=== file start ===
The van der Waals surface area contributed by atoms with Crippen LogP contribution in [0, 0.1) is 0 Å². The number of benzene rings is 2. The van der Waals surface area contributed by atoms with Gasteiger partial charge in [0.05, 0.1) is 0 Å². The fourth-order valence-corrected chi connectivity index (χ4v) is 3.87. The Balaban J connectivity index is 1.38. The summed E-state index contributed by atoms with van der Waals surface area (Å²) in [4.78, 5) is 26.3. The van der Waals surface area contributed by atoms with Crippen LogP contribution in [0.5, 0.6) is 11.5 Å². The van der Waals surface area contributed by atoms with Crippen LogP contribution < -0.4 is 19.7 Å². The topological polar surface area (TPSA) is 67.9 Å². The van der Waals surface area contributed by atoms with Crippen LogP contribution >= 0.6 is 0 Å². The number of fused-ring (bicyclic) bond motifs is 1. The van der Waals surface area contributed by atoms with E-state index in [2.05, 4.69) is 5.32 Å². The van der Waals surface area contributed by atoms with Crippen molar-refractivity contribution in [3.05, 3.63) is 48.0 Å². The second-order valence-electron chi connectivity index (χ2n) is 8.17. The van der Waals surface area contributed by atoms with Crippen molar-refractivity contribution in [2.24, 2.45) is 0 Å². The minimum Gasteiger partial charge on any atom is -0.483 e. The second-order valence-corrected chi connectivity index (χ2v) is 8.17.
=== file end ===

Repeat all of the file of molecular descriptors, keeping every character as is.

The van der Waals surface area contributed by atoms with Crippen LogP contribution in [0, 0.1) is 0 Å². The number of benzene rings is 2. The van der Waals surface area contributed by atoms with Gasteiger partial charge in [0.05, 0.1) is 0 Å². The fourth-order valence-corrected chi connectivity index (χ4v) is 3.87. The Balaban J connectivity index is 1.38. The summed E-state index contributed by atoms with van der Waals surface area (Å²) in [4.78, 5) is 26.3. The van der Waals surface area contributed by atoms with Crippen LogP contribution in [0.5, 0.6) is 11.5 Å². The van der Waals surface area contributed by atoms with Crippen LogP contribution < -0.4 is 19.7 Å². The topological polar surface area (TPSA) is 67.9 Å². The van der Waals surface area contributed by atoms with Crippen LogP contribution >= 0.6 is 0 Å². The number of fused-ring (bicyclic) bond motifs is 1. The van der Waals surface area contributed by atoms with E-state index in [2.05, 4.69) is 5.32 Å². The van der Waals surface area contributed by atoms with Crippen molar-refractivity contribution in [3.05, 3.63) is 48.0 Å². The second-order valence-electron chi connectivity index (χ2n) is 8.17. The van der Waals surface area contributed by atoms with Crippen molar-refractivity contribution in [2.24, 2.45) is 0 Å². The minimum Gasteiger partial charge on any atom is -0.483 e. The second-order valence-corrected chi connectivity index (χ2v) is 8.17.